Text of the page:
Two prominent Orlando lawyers left former Florida GOP chairman Jim Greer's defense team Thursday, citing irreconcilable differences.
Circuit Judge Marc L. Lubet agreed to let the men withdraw after assistant statewide prosecutor Michael S. Williams noted that a third lawyer who represents Greer has taken action without conferring with J. Cheney Mason and Donald A. Lykkebak.
Williams was referring to an alleged attempt by Lake Mary lawyer Damon Chase to get former Gov. Charlie Crist to change his testimony. Chase now becomes the lead attorney for Greer and says he is ready for trial.
Greer is charged with money laundering, grand theft and fraud in connection with money he received from the GOP while he was chairman of the party.
The defense attorneys did not elaborate on their reasons for leaving the case. Their affidavit asking for permission to get out of the case cited only "irreconcilable differences" that have arisen in the handling of Greer's defense, but the move came barely a week after prosecutors disclosed details of an alleged witness tampering attempt. Williams said those events left him unable to object to the request.
John Morgan of Morgan & Morgan, the law firm where Crist works, told investigators from the Florida Department of Law Enforcement that Chase called him in mid May and threatened to embarrass the former governor with questions about alleged homosexual conduct if Crist refused to sign a statement changing an earlier affidavit. Crist originally signed an affidavit saying he was not aware that Greer was collecting extra money for fundraising activities.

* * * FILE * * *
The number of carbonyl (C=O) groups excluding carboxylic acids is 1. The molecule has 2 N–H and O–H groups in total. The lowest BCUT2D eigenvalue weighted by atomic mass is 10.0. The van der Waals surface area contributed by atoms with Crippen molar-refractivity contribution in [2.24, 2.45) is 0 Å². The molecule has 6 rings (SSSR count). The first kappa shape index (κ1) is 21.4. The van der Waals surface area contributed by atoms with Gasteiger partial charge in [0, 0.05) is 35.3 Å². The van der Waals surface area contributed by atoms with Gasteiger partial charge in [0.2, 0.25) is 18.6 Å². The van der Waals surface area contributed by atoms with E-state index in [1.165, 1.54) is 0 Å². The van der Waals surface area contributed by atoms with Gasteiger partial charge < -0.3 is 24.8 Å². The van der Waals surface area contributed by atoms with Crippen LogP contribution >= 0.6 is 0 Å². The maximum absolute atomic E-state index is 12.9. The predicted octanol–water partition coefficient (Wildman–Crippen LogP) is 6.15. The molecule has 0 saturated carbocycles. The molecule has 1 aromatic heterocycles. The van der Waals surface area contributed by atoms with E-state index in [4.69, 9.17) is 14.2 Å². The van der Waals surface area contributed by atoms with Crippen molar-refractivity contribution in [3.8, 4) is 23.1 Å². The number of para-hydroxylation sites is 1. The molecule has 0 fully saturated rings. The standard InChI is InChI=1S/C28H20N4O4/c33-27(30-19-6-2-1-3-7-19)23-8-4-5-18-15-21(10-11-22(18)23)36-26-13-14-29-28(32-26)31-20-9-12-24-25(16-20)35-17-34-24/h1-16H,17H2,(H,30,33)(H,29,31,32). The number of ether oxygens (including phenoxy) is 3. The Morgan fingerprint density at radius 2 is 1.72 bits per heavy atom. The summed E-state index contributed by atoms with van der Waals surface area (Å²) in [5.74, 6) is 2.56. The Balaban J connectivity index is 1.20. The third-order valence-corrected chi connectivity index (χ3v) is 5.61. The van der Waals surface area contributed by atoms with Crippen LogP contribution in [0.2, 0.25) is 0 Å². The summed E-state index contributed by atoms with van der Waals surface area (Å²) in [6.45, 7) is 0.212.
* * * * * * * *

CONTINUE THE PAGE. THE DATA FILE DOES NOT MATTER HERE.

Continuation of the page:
The affidavit supplied to Morgan by Chase would have recanted that earlier testimony.
Crist called the allegations the lies of a desperate man willing to say anything to save himself from criminal charges that could send him to prison.
Morgan and Crist both suggested that the threats were an attempt at witness tampering.
A year ago Crist gave state investigators copies of voicemail messages Greer left on his cellphone saying he believed Greer was trying to extort money from him. In those messages, Greer told him that he was very upset with Crist's failure to support him and advised Crist that he and his wife, Carole, would be hearing things "that are going to be very hurtful to you both."
Greer and Chase have denied any attempt to intimidate Crist or tamper with witnesses, and say they want a trial so they can prove that those who have testified against Greer are liars.
Crist is among a long list of high-profile witnesses expected to testify when Greer faces trial July 30 in Orlando. Others include state Senate President Mike Haridopolos, House Speaker Dean Cannon, former Crist chief of staff George LeMieux, lobbyist Brian Ballard, political consultants Pat Bainter and Marc Reichelderfer, and Delmar Johnson, former executive director of the state party.
Johnson and Greer were partners in Victory Strategies, a corporation Greer formed to collect money from the party for consulting services. Johnson has been given immunity from prosecution in return for his testimony against Greer.